Lyme Disease: Symptoms and Prevention

Lyme Disease: Symptoms and Prevention | HealthSoul

Lyme Disease is an infectious disease affecting the skin, brain, nerves and joints, which is caused by a bacterium called Borrelia burgdorferi. The bacteria is transmitted to humans through the bite of the deer tick. Lyme disease is the most common tick borne disease in the US. Annually, 300000 people are diagnosed with Lyme disease each year. The disease is encountered in the north eastern states of the US which reflects the distribution of the bacteria and tick in the US.

What is Lyme Disease?

Causative Agent of Lyme Disease

The disease is caused by the bacteria Borrelia burdorferi which is a spirochete (named for its spiral shape). The bacteria exist in the bodies of wild rodents including the white footed mouse. The ticks acquire the bacteria during a blood meal. The transmission of the bacterium to the humans occurs after the tick is attached to the skin for over 24 hours.

Symptoms of Lyme Disease

The symptoms of Lyme disease vary depending on the stage. There are three stages which may have overlapping symptoms. The disease generally progresses from one stage to the next, however occasionally individuals may not experience any symptoms till a later stage is reached. These are the symptoms experienced:

Early localised disease: This occurs within a month of the tick bite, with a spreading circular red rash at the site of the bite, called erythema migrans.  This rash is absent or missed in 20% of individuals.

Early disseminated disease: This occurs weeks to months after initial infection, with multiple skin lesions of erythema migrans in addition to neurological and heart involvement.

  • Meningitis with headaches and neck stiffness
  • Neuropathies with weakness and numbness of the hands and feet
  • Heart block, a type of rhythm abnormality

Late Disease: This develops months to years after the initial infection and is predominantly a chronic arthritis with joint pain of migratory nature (the joints are affected one after the other).

Symptoms of Lyme Disease

Diagnosis of Lyme Disease

In the initial stages, the rash along with a history of exposure to the tick in an endemic location is adequate to diagnose the disease. Tests are often inconclusive in the early stage and are not necessary. In the later stages, the following tests are helpful to diagnose the disease:

  • Blood tests: The most common tests are blood tests to look for antibodies (immune molecules) produced against Lyme disease.
  • Culture: culture of the blood, cerebrospinal fluid and synovial fluid may be attempted but are not always helpful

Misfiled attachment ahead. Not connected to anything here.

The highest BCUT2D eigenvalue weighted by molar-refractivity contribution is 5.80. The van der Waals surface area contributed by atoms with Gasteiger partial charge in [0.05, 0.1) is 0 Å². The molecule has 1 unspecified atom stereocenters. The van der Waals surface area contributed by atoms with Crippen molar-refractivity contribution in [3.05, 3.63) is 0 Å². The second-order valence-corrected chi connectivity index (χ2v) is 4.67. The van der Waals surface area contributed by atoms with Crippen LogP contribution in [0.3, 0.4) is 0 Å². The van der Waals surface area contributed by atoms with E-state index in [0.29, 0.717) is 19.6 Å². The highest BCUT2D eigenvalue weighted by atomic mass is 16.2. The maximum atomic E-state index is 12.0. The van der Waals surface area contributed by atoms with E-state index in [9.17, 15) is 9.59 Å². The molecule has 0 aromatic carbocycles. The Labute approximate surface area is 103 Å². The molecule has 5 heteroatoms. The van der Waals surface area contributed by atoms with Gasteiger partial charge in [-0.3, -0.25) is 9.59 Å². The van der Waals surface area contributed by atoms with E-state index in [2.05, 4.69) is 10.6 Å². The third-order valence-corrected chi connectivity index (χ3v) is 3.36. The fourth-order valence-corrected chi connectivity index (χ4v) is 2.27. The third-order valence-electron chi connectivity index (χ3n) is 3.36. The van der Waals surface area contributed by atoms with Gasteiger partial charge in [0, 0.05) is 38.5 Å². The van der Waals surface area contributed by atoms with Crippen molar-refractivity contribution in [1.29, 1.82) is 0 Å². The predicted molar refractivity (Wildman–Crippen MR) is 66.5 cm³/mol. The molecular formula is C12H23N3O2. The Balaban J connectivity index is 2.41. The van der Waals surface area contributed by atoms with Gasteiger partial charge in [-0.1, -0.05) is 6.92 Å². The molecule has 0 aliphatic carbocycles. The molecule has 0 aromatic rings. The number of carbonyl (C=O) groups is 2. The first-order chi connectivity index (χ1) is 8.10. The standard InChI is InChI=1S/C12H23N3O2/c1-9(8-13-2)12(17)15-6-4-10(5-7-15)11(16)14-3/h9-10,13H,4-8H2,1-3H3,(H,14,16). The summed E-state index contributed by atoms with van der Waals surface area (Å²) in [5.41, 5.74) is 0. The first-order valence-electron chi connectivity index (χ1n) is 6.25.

• Electrocardiogram (EKG): This records the electric activity of the heart which is done to diagnose heart block
  • Nerve conduction studies: These tests are useful in the case of neuropathies

Diagnosis of Lyme Disease

Treatment of Lyme Disease

Lyme disease can be completely cured with the use of antibiotics. In early stages, the antibiotic doxycycline is to be taken orally for duration of 10 to 21 days. It is important to note that this dug cannot be given in children below 8 years and in pregnant women where alternative medications are prescribed.

Later stages and more severe disease may require a longer duration of therapy or even intra venous medications.

Prognosis of Lyme Disease

This is a common infectious disease that is completely curable if identified and treated early. Quite often, the disease resolves on its own through effective immune response by the body. The symptoms of the later stages involving the heart and brain may occasionally be non reversible even with antibiotics.

Prevention of Lyme Disease

The disease can be prevented by avoiding the black legged deer tick which is responsible for the transmission of the disease. Individuals living in or travelling to areas with a high risk of disease transmission are advised to avoid tick infested areas and to protect from bites using repellents and clothing covering the arms and legs. In the event of a tick bite, remove the tick completely using tweezers as soon as possible. If unsure of the duration of tick attachment, keep a watch for early symptoms to identify the disease early in order to begin early therapy.

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